Discover Liturgy

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Liturgical renewal in the Church of England - from Series 2 onwards

We continue our study of liturgical renewal in the Church of England from a personal perspective. Our story tells of the different stages which have taken the Church of England through the Alternative Services to Common Worship which we use today.

We begin in the late 1960s at a large evangelical church in the Diocese of Bristol. I had recently started to attend Evensong at the church where I would soon surrender my life to the Lord Jesus and subsequently be confirmed. This church was attended by many students and had a worship pattern of Sunday Morning Prayer and Evening Prayer. The sermons contained sound biblical teaching and were used by God to set many of my fellow students on firm foundations for our lives. One of the Sunday evening sermons was used by God to awaken the call which He had on my life. The preacher was teaching from the 2nd letter of St Paul to Timothy chapter 4.

During my time at this church in Bristol I was immersed in the choral services of Mattins and Evensong. This early introduction to the Psalms was later to lead to the daily use of the Psalter which has been and remains a a source of strength in my life.

As the 1960s drew to an end I moved on from Bristol firmly grounded in the Bible and the 1662 Book of Common Prayer. The next stage in my journey took me to Croydon where I was to discover the splendour of the liturgy of the Eucharist according to Alternative Services Second Series, An Order for Holy Communion.

Series 2 as we know it was approved in 1967 for experimental use. This little blue book differed from the 1662 Holy Communion which I had encountered so far in one major way, the structure. The church which I was now attending had the Holy Communion as its main Sunday Morning sung Service. Although Sunday morning was different from what I was used to in Bristol, I still attended Evensong with a sermon expounding the scriptures.

Holy Communion from the 1662 Book of Common Prayer was a product of the time of the Reformation when the Church of England was forming a liturgy seperate from that used by the Church of Rome. The Book of Commmon Prayer has fine language and a sound understanding of all the benefits which we have received in Christ as a result of His sacrificial death on the cross. However the 1662 Communion service did differ in places from ancient structures of the Eucharist which were used in the early days of the universal church. Holy Communion Series 2 was to mark the authorised beginning of a restoration of the ancient structure of the Communion service.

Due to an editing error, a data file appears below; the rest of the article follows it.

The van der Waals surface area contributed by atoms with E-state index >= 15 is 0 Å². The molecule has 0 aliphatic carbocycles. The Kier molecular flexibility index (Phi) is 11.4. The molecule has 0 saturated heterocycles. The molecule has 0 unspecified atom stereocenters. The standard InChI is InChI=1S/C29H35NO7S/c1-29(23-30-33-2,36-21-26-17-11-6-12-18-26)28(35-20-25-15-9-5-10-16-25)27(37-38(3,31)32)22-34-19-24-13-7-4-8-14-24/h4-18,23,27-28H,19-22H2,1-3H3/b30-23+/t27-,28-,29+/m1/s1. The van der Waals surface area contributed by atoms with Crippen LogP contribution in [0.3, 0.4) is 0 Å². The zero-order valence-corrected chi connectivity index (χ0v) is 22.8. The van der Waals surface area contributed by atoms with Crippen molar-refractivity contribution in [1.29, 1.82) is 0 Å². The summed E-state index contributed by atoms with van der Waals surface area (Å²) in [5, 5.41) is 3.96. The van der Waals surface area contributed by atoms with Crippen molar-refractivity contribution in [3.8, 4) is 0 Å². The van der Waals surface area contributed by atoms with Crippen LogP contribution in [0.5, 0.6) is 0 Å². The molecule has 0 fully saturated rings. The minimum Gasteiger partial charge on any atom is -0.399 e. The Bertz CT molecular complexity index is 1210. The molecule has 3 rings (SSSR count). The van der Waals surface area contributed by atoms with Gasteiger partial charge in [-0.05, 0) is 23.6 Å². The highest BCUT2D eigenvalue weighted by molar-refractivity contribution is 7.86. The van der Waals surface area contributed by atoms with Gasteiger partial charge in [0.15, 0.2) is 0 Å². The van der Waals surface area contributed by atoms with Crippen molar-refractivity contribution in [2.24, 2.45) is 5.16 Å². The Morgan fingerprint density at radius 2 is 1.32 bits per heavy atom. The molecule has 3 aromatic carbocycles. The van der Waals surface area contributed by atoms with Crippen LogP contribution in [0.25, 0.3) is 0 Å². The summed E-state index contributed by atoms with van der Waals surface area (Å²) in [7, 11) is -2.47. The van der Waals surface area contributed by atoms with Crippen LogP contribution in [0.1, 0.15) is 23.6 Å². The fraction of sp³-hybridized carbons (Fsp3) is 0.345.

Like the 1662 Prayer Book, Series 2 still used traditional language and some of the of the 1662 order. However it begins with the Collect for Purity, Almighty God to whom all hearts are open, and is followed by the Gloria which has been moved from the 1662 position of after the receiving of Communion. In Series 2 the confession and absolution are still in the middle of the service after the intercessions in a section called the Preparation of the People. The intercessions are now a number of sections each of which has congregational response. In 1662 the Prayer of the Church Militant was one long prayer read by the priest.

The central section of the Series 2 service called the Thanksgiving still has very few seasonal variations, unlike Common Worship which is rich in seasonal material. This section where the priest prays over the gifts of bread and wine has in series 2 been restored to the traditional 3 sections of: the preface which concludes with the Sanctus (Holy Holy Holy); the section which includes the words of institution which Jesus said at the Last Supper; finally the concluding section where a memorial of the passion of Jesus is made. There is not yet an invocation of the Holy Spirit, but a prayer to be filled with grace and heavenly blessing. This third section made good what was lacking in the 1662 service which stopped after the words of institution.

Series 2 was a big step forward in the renewal of our liturgy and was used for far longer than the initial authorised period. It contained some fine prayers and restored part of the structure which we use in Common Worship. For those who lived and worshipped through the times of liturgical renewal it was a service which was a joy to use and is still a pleasure to read through. However our hearts were longing for the next stage in the process of renewal, Alternative Services Series 3. My love of liturgy had been awakened and soon I was to move on the next stage in liturgical renewal in a setting which I previously could not have imagined.

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St Michaels nave

St Michaels lectern and organ